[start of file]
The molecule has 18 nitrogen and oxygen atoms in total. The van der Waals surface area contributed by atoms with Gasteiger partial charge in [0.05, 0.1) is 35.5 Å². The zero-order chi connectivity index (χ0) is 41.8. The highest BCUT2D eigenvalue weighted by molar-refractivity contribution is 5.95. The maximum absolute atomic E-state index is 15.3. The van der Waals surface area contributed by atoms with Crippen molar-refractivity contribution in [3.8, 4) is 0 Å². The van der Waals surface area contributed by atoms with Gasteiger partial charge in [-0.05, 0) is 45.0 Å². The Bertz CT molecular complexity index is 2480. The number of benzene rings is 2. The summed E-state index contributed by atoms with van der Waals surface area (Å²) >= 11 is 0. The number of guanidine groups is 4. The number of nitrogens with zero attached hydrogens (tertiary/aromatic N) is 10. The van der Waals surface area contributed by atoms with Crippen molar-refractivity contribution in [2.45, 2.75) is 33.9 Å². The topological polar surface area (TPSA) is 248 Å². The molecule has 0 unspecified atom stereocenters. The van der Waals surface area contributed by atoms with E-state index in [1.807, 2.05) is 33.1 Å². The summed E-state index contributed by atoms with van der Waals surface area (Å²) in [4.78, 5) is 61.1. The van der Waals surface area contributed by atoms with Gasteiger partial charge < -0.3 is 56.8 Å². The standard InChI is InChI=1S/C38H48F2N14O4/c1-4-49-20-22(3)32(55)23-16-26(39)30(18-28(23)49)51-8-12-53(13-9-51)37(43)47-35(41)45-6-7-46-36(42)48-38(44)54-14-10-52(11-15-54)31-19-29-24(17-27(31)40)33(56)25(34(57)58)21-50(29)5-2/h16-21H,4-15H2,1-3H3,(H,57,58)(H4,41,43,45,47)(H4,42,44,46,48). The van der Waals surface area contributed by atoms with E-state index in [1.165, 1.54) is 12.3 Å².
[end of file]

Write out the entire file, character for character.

The molecule has 18 nitrogen and oxygen atoms in total. The van der Waals surface area contributed by atoms with Gasteiger partial charge in [0.05, 0.1) is 35.5 Å². The zero-order chi connectivity index (χ0) is 41.8. The highest BCUT2D eigenvalue weighted by molar-refractivity contribution is 5.95. The maximum absolute atomic E-state index is 15.3. The van der Waals surface area contributed by atoms with Crippen molar-refractivity contribution in [3.8, 4) is 0 Å². The van der Waals surface area contributed by atoms with Gasteiger partial charge in [-0.05, 0) is 45.0 Å². The Bertz CT molecular complexity index is 2480. The number of benzene rings is 2. The summed E-state index contributed by atoms with van der Waals surface area (Å²) >= 11 is 0. The number of guanidine groups is 4. The number of nitrogens with zero attached hydrogens (tertiary/aromatic N) is 10. The van der Waals surface area contributed by atoms with Crippen molar-refractivity contribution in [2.45, 2.75) is 33.9 Å². The topological polar surface area (TPSA) is 248 Å². The molecule has 0 unspecified atom stereocenters. The van der Waals surface area contributed by atoms with E-state index in [1.807, 2.05) is 33.1 Å². The summed E-state index contributed by atoms with van der Waals surface area (Å²) in [4.78, 5) is 61.1. The van der Waals surface area contributed by atoms with Gasteiger partial charge < -0.3 is 56.8 Å². The standard InChI is InChI=1S/C38H48F2N14O4/c1-4-49-20-22(3)32(55)23-16-26(39)30(18-28(23)49)51-8-12-53(13-9-51)37(43)47-35(41)45-6-7-46-36(42)48-38(44)54-14-10-52(11-15-54)31-19-29-24(17-27(31)40)33(56)25(34(57)58)21-50(29)5-2/h16-21H,4-15H2,1-3H3,(H,57,58)(H4,41,43,45,47)(H4,42,44,46,48). The van der Waals surface area contributed by atoms with E-state index in [1.165, 1.54) is 12.3 Å².